PO BLOG

How can pipeline companies protect your property values? -- That’s Easy: Pay rent

Published in May, 2019

Seeing companies pay rent would maintain or even increase property value.

 

“We have to join together to force pipeline and oil companies to come to the table to negotiate a reasonable agreement and pay rent on lines.”

 

By Nadia Moharib

Lilianne and Michael Leussink have been living and working on their Alberta property for nearly three decades.

But the couple, who run a cattle and wood-lot operation near Sundre, say contending with the pipeline presence on their land often leaves them tiptoeing about.

“We’ve got TransCanada and Mobil and Pengrowth, a Plains Midstream and a Telus line,” Lilianne says. “On one of the quarters there is a Shell pipeline. When we purchased the land, it was just coming in.”

It isn’t always an easy coexistence for landowners and the big companies—and the couple suggests that rent would be a great way to protect land values and compensate Albertans bent over the barrel.

Michael says it’s time for government to step up and level the playing field, so companies can be made to pay some sort of compensation to landowners for their cooperation and the devaluing of their land.

“If you look at a map showing all the lines in Alberta, it looks a like a human body with blood veins everywhere,” Michael says.

"There's so many abandoned wells, it’s scary. They should have been putting money aside for clean-up.”

Not everyone plays fair

Michael says he and Lilianne, who have 12 children and one granddaughter, have always been intent on “getting the most of (dealings with industry) that we could,” given the sacrifices they made to accommodate the pipelines.

“Now, if someone wants to talk to me I want so much an hour for my time or I am not even talking to you,” Michael says. “Sometimes you can spend two hours discussing a line going in or a well – you shouldn’t be doing that without being paid.”

But not everyone plays fair.

When the couple talked to Shell about a sulphur line on their property and tried to get an annual payment out of the company, for instance, it was a no-go.

And now that line is being abandoned.

“They said, ‘If we give you an annual payment then we have to give it to everyone,’” Michael says. “TransCanada does it. There’s not a consistency (among companies). Some are good and others downright arrogant and uncooperative.”

Lilianne says seeing companies pay rent would maintain or even increase property value. And if landowners chose to sell, it would make the ownership transition easier.

It’s “you can’t build here, you can’t build there—if there was a rental agreement then it would compensate them,” she says.

“If there was rent on it then they could say, ‘Okay, you are making money.’ That would be easier. It gives you an option if you sell your property with a rental pipeline though it. It helps everybody.”

‘Sitting like dead ducks’

As it is, Lilianne says she and Michael have felt they were “sitting there like dead ducks” when trying to have their say with pipeline companies. Issues have included a historical well site with contamination on their property and an abandoned pipeline.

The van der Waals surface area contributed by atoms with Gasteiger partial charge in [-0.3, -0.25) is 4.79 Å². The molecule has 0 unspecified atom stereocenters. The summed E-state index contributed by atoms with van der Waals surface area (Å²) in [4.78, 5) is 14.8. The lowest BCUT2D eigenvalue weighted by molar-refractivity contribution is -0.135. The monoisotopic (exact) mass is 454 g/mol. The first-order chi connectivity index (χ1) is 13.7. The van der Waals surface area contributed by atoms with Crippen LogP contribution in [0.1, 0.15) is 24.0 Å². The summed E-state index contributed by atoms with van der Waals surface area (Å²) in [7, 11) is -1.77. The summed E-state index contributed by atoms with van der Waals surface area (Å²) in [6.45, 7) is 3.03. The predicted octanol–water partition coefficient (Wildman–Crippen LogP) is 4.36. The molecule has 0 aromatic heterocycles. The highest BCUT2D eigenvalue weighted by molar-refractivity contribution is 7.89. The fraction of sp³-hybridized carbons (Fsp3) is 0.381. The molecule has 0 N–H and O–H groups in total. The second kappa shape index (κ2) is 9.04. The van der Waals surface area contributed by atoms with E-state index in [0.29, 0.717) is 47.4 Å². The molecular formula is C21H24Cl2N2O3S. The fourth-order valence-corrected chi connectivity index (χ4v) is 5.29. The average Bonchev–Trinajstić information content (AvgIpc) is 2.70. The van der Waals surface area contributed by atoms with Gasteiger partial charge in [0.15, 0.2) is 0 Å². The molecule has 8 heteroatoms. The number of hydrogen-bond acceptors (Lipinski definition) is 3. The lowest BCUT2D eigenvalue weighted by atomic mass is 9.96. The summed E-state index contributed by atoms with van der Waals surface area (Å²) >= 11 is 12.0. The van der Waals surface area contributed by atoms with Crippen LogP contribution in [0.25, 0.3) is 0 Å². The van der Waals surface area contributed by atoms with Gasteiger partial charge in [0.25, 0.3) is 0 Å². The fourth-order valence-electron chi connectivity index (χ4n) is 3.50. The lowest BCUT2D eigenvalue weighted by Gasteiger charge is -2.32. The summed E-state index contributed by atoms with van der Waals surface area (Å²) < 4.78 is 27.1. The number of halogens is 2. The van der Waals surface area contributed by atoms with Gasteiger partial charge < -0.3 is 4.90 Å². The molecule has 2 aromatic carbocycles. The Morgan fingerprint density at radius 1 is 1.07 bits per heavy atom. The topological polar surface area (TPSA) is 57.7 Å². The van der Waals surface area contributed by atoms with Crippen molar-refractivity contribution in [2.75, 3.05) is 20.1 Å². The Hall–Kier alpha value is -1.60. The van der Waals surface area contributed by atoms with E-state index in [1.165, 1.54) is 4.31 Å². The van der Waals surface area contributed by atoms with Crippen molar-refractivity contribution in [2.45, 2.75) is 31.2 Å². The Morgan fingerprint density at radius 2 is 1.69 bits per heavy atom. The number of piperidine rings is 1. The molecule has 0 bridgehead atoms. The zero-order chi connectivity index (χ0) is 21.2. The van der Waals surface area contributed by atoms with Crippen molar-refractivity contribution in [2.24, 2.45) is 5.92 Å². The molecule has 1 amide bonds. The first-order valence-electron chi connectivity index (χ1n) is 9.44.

The presence of pipelines means the couple have areas of dead land where they can’t build, and pipelines also put more onus on landowners to be careful—by staying clear of the lines or not driving heavy equipment over where they are buried, which isn’t always reasonable.

“Farmers have to haul manure and they are pounding posts—you can’t really put up a decent fence unless you put posts three feet deep,” Michael says. “It’s pretty hard when you have been in the same place since 1960s to pull up your roots and go somewhere else.”

The couple has had some contaminated land cleaned up and the province is now dealing with clean-up after the couple discovered the head of a well just 14 inches from the surface, bringing up the smell of diesel when they drilled into the land about two years after buying the property.

A long way to go

But battles with big oil and gas companies are nothing new. Some of the Leussinks’ property was owned by Michael’s father, who had his own run-ins while trying to contend with companies on his land.

“One company put in a well and pipeline and dishonoured everything they agreed and signed to,” Michael says.

“It was that bad. They ended up getting police involved because the CEO was going to arrest my father because he was going to shut them out.”

While there has been some progress in dealings with pipeline companies, Michael says there is still a long way to go. “It’s a struggle. It’s stressful and they take a lot of our time. Some have a long ways to go,”

The couple says solutions lie in solidarity.

“I think all Alberta landowners need to get together,” Michael says. “We have more power in numbers and we have to join together to force pipeline and oil companies to come to the table to negotiate a reasonable agreement and pay rent on lines. There’s too many lines. It’s getting ridiculous and they should be paying something. It doesn’t have to be outrageous, but they have to negotiate.”

Nadia Moharib is a multimedia news reporter who loves to serve as a voice for an underdog and tell the story behind the story. Always curious, she seeks opportunities to make a difference.

Published in PIPELINE OBSERVER WINTER 2018